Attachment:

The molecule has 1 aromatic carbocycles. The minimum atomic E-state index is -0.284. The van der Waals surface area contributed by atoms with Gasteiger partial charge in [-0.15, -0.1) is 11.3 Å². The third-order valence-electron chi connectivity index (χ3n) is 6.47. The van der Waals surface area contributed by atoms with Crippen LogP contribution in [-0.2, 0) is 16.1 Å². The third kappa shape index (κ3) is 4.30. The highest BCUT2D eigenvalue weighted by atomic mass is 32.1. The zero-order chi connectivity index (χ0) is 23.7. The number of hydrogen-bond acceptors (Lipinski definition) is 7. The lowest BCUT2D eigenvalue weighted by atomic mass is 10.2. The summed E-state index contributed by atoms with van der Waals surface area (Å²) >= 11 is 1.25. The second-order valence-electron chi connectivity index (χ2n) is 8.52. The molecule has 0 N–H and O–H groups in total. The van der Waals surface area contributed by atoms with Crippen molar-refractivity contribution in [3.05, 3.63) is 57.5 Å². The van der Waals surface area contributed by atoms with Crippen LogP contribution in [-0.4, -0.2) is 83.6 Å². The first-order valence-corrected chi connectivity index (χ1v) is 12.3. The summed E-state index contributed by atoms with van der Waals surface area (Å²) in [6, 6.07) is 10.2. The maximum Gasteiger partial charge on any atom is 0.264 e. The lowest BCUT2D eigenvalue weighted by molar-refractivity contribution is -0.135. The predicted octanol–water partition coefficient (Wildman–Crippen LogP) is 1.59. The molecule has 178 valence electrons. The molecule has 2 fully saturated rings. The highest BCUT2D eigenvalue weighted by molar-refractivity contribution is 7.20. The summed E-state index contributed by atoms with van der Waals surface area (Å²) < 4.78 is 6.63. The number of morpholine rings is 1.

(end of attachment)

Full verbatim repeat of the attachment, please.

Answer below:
The molecule has 1 aromatic carbocycles. The minimum atomic E-state index is -0.284. The van der Waals surface area contributed by atoms with Gasteiger partial charge in [-0.15, -0.1) is 11.3 Å². The third-order valence-electron chi connectivity index (χ3n) is 6.47. The van der Waals surface area contributed by atoms with Crippen LogP contribution in [-0.2, 0) is 16.1 Å². The third kappa shape index (κ3) is 4.30. The highest BCUT2D eigenvalue weighted by atomic mass is 32.1. The zero-order chi connectivity index (χ0) is 23.7. The number of hydrogen-bond acceptors (Lipinski definition) is 7. The lowest BCUT2D eigenvalue weighted by atomic mass is 10.2. The summed E-state index contributed by atoms with van der Waals surface area (Å²) >= 11 is 1.25. The second-order valence-electron chi connectivity index (χ2n) is 8.52. The molecule has 0 N–H and O–H groups in total. The van der Waals surface area contributed by atoms with Crippen molar-refractivity contribution in [3.05, 3.63) is 57.5 Å². The van der Waals surface area contributed by atoms with Crippen LogP contribution in [-0.4, -0.2) is 83.6 Å². The first-order valence-corrected chi connectivity index (χ1v) is 12.3. The summed E-state index contributed by atoms with van der Waals surface area (Å²) in [6, 6.07) is 10.2. The maximum Gasteiger partial charge on any atom is 0.264 e. The lowest BCUT2D eigenvalue weighted by molar-refractivity contribution is -0.135. The predicted octanol–water partition coefficient (Wildman–Crippen LogP) is 1.59. The molecule has 178 valence electrons. The molecule has 2 fully saturated rings. The highest BCUT2D eigenvalue weighted by molar-refractivity contribution is 7.20. The summed E-state index contributed by atoms with van der Waals surface area (Å²) < 4.78 is 6.63. The number of morpholine rings is 1.